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Dhanurdhara Swami

Seven Ways In Which Hearing Sacred Texts Purifies the Mind

Hearing (sravanam) is the conduit of knowledge. It is thus the first principle in the practice of spiritual life. Without gaining faith in a spiritual goal by first hearing about it from an authoritative source, why would anyone be inspired to take up an arduous path of spiritual practice? And even if one did, without sravanam how would one understand the intricacies of that practice? CONTINUE READING THIS ARTICLE »

Kaustubha das

Nine Symptoms of Advanced Bhakti

Rupa Goswami Logo 1

suddha-sattva-viseshatma
prema-suryamsu-samya-bhak
rucibhis citta-masrinya-
krid asau bhava ucyate

“‘When bhakti is executed on the transcendental platform of pure goodness (suddha-sattva), it is like a sun-ray of love for Krishna. At such a time, bhakti causes the heart to be softened by various tastes, and one is then situated in bhava (ecstatic emotion).” Bhakti-rasamrita-sindhu (1.3.1) CONTINUE READING THIS ARTICLE »

Kaustubha das

An Expression of Conviction in Bhakti

BVT

From the Vaishnava Saint Bhaktivinoda Thakura:

Give up the shackles of matter slowly. Cultivate your spirit inwardly. Give up prejudices which you have acquired from the so-called rational thinkers who deny the existence of spirit.

Be humble in yourself and learn to respect those who work towards spiritual attainments. Do these with your heart, mind and strength in the company of spiritual people alone and you will see Krishna in no time. CONTINUE READING THIS ARTICLE »

Kaustubha das

On Perceiving the Subtle in Bhakti-yoga

Verses of sb

In the Srimad Bhagavatam’s third canto, chapter twenty-nine, Kapila (an avatar of Krishna) instructs his mother Devahuti regarding how a bhakti-yogi pleases the Lord, not through empty ritual, but through recognition of the Lord everywhere, and through behavior illumined by such vision. In this translation Sri Bhaktivedanta Swami uses the term “Supersoul” (usually used as a literal translation for Paramatma) for the Sanskrit bhuta-atma and atmanam, referring to the four-armed form of Lord Vishnu residing in the hearts of all beings, who acts as the overseer and the enabler of their actions as well as the friend who reminds them of how to act towards their own advancement. CONTINUE READING THIS ARTICLE »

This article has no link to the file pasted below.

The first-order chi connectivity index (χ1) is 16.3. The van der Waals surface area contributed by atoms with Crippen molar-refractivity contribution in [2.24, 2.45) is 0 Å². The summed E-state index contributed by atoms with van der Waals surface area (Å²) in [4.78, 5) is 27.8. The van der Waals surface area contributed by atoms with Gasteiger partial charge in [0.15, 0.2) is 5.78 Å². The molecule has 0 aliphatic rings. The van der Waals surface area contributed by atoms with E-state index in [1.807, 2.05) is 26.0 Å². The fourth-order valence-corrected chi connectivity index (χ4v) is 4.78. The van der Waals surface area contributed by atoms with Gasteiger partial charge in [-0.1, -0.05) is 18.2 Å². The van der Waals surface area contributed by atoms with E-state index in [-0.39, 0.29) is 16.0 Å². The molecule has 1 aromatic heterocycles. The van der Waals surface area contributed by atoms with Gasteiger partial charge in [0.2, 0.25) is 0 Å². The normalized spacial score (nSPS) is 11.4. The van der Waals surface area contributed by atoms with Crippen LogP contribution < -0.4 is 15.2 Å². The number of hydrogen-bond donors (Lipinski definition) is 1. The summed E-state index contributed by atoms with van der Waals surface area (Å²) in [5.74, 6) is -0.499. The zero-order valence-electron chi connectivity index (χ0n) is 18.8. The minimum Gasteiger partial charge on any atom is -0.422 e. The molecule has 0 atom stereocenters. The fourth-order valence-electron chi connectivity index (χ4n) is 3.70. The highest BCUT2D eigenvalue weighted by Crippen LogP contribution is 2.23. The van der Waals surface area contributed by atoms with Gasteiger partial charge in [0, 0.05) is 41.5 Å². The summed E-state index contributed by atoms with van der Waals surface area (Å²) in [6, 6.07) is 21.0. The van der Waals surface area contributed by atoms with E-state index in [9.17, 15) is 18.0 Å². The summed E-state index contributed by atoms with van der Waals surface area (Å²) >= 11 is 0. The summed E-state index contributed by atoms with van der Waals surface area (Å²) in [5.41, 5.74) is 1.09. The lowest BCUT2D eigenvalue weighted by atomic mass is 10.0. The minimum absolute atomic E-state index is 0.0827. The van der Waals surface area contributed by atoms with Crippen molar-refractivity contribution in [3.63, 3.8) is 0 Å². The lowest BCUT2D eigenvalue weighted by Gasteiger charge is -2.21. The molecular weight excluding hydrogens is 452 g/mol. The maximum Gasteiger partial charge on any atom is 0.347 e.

Kaustubha das

Yoga Journal’s Abstract Impressions of Bhakti

Yoga Journal’s June, 2008 issue features an article by Nora Issacs entitled “Everyday Ecstasy – See the Divine in everything, when you practice bhakti, the yoga of devotion”. In the magazine’s Editor’s Letter it is mentioned, “we welcome the criticism and praise we receive from readers – it helps us to ‘refine our alignment’ and explore beyond our normal boundaries”. In this spirit, I’d like to offer some constructive criticism. CONTINUE READING THIS ARTICLE »

Sacinandana Swami

Five Lessons from a Pencil


When I was walking today, on the Island Mali Losinj, I felt my mind reach out over the blue sea to an island shimmering in the distance. When my mind returned, it brought a story with it, a story of spiritual instruction. Strange are the ways of inspiration.

Here is the story: